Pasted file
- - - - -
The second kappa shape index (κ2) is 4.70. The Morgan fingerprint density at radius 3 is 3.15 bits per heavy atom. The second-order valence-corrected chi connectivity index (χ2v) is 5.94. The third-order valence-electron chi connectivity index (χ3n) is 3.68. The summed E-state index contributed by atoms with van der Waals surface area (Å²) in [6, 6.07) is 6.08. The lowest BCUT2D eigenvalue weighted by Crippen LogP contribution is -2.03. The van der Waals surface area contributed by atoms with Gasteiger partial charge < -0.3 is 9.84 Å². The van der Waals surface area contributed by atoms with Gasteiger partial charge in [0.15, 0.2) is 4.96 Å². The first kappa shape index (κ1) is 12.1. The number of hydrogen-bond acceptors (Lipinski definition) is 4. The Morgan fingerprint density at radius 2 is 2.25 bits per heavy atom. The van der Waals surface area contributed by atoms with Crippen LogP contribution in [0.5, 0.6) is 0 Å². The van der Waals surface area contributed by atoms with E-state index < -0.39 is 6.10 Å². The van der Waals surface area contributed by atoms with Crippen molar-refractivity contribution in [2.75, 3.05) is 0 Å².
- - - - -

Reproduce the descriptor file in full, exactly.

The second kappa shape index (κ2) is 4.70. The Morgan fingerprint density at radius 3 is 3.15 bits per heavy atom. The second-order valence-corrected chi connectivity index (χ2v) is 5.94. The third-order valence-electron chi connectivity index (χ3n) is 3.68. The summed E-state index contributed by atoms with van der Waals surface area (Å²) in [6, 6.07) is 6.08. The lowest BCUT2D eigenvalue weighted by Crippen LogP contribution is -2.03. The van der Waals surface area contributed by atoms with Gasteiger partial charge < -0.3 is 9.84 Å². The van der Waals surface area contributed by atoms with Gasteiger partial charge in [0.15, 0.2) is 4.96 Å². The first kappa shape index (κ1) is 12.1. The number of hydrogen-bond acceptors (Lipinski definition) is 4. The Morgan fingerprint density at radius 2 is 2.25 bits per heavy atom. The van der Waals surface area contributed by atoms with Crippen LogP contribution in [0.5, 0.6) is 0 Å². The van der Waals surface area contributed by atoms with E-state index < -0.39 is 6.10 Å². The van der Waals surface area contributed by atoms with Crippen molar-refractivity contribution in [2.75, 3.05) is 0 Å².